Monday, February 15, 2010
The government has recently announced that those people who produce their own electricity will be paid for doing so. The scheme is know under the name of “Feed in Tariffs” or FiT.
Some details are:
· The Feed-in Tariff makes installing micro generation much more financially attractive -it should be possible to finance the costs with a bank loan, with the income from the Feed-in Tariff helping to cover your repayments.
· Payments will be inflation-linked for all generators and tax-free for domestic properties.
· Payments are guaranteed for 20 to 25 years, depending on the technology.
· For small generators, the FiT will be paid for their total generation, including the units they use themselves.
For example - a household with a 2kW solar pv system
Installation cost: £10,500 (subject to survey)
Income (including savings made on electricity bill):£870 a year
Return on Investment 8%, payback period 12 years.
For example - a household with a 6kW wind turbine
Installation cost: £24,000 (subject to survey)
Income (including savings made on electricity bill): £2,700 a year
Return on Investment 12%, payback period 9 years
· Households should not consider installing any micro-generation technology until they have first addressed the energy-efficiency of their property.
· Technology must be appropriate for the situation - for example solar pv works best on a south-facing roof, and there is no point installing a wind turbine unless you live in a windy place.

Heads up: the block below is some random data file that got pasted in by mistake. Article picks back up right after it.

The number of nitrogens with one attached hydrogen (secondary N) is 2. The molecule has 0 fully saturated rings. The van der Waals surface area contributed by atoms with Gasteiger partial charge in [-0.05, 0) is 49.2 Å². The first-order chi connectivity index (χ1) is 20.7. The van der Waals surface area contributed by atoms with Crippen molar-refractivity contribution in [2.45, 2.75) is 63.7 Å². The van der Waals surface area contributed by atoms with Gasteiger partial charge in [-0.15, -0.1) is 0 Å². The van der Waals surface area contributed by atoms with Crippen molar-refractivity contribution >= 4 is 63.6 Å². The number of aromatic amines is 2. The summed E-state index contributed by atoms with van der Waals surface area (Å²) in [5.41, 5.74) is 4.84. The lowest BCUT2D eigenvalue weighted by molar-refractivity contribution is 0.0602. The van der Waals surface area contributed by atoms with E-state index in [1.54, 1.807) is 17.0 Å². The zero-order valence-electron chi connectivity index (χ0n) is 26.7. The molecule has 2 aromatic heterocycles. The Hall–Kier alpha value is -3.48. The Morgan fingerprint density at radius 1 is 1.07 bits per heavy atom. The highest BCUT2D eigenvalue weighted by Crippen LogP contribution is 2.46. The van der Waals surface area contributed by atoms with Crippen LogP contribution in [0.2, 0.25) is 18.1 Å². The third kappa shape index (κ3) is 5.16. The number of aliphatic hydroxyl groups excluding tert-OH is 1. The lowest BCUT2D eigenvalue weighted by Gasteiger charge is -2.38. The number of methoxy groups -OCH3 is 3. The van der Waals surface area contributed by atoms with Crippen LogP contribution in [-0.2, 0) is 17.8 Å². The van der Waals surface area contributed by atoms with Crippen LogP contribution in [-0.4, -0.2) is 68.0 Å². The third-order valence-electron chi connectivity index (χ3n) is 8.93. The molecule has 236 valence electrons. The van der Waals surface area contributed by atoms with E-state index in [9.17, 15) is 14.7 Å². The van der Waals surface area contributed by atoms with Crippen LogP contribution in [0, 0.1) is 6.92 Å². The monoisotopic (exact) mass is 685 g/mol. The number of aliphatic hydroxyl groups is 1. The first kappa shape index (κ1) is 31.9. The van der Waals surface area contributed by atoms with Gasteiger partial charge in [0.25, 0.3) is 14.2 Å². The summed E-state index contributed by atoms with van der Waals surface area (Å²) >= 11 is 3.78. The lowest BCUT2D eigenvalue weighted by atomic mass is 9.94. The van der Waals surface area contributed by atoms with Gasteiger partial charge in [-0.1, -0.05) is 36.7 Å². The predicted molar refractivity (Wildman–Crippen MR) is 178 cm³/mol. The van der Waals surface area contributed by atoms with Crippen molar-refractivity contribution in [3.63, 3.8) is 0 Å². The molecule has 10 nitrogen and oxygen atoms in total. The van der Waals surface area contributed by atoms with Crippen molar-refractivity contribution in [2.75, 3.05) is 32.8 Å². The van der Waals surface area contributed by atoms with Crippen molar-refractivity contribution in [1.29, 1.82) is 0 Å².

· The scheme only applies to installations fitted after 15th July 2009 and even those get a lower rate per unit than brand new projects.
· Good Energy however will pay most people 15p a unit regardless when it was installed and can help with every stage of the process, from choosing the right technology to finding a grant to getting paid your FiT - visit www.generateyourown.co.uk to find out more
Friday, February 5, 2010
Birmingham planners have shown Birmingham up as a “stick in the mud” department by recommending rejection of the planning permission to fit PV panels on St Mary’s Church Moseley. Councillors yesterday simply opted out by accepting the officers opinion. Some time ago I had heard that there were staff in that department who were climate change deniers so perhaps this reinforces that view.
St Marys is a grade ll listed building yet throughout the country there are examples of planning authorities granting permission for panels on even Grade l listed churches St James, Piccadilly shown above).
In rejecting the application the council has flown in the face of government advice to them which is that sustainability issues should have the highest priority when considering applications. They have even ignored the advice of one the city’s own sustainability officer who incidentally is also part of the planning team.
By this action the council has put the reputation of Birmingham as a progressive sustainable city, right to the bottom of the league